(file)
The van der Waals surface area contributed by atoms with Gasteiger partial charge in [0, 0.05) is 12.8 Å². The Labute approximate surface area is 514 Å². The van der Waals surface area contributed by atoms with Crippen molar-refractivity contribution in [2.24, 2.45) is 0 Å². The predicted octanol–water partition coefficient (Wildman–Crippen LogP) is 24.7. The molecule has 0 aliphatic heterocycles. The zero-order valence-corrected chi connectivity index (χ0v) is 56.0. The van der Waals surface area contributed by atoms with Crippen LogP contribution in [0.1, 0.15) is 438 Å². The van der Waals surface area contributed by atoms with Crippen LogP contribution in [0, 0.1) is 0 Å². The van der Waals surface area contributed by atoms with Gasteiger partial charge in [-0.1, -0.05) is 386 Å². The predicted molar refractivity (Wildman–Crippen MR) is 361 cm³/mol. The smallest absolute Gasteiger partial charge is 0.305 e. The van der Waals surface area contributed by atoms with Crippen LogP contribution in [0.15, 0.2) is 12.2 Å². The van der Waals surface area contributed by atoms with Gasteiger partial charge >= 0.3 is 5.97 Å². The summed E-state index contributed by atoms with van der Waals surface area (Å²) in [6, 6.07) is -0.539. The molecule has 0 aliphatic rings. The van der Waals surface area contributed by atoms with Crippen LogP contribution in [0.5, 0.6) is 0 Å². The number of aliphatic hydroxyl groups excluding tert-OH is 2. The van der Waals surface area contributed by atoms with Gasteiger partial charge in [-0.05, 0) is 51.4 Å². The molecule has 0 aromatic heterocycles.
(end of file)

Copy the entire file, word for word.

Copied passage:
The van der Waals surface area contributed by atoms with Gasteiger partial charge in [0, 0.05) is 12.8 Å². The Labute approximate surface area is 514 Å². The van der Waals surface area contributed by atoms with Crippen molar-refractivity contribution in [2.24, 2.45) is 0 Å². The predicted octanol–water partition coefficient (Wildman–Crippen LogP) is 24.7. The molecule has 0 aliphatic heterocycles. The zero-order valence-corrected chi connectivity index (χ0v) is 56.0. The van der Waals surface area contributed by atoms with Crippen LogP contribution in [0.1, 0.15) is 438 Å². The van der Waals surface area contributed by atoms with Crippen LogP contribution in [0, 0.1) is 0 Å². The van der Waals surface area contributed by atoms with Gasteiger partial charge in [-0.1, -0.05) is 386 Å². The predicted molar refractivity (Wildman–Crippen MR) is 361 cm³/mol. The smallest absolute Gasteiger partial charge is 0.305 e. The van der Waals surface area contributed by atoms with Crippen LogP contribution in [0.15, 0.2) is 12.2 Å². The van der Waals surface area contributed by atoms with Gasteiger partial charge >= 0.3 is 5.97 Å². The summed E-state index contributed by atoms with van der Waals surface area (Å²) in [6, 6.07) is -0.539. The molecule has 0 aliphatic rings. The van der Waals surface area contributed by atoms with Crippen LogP contribution in [0.5, 0.6) is 0 Å². The number of aliphatic hydroxyl groups excluding tert-OH is 2. The van der Waals surface area contributed by atoms with Gasteiger partial charge in [-0.05, 0) is 51.4 Å². The molecule has 0 aromatic heterocycles.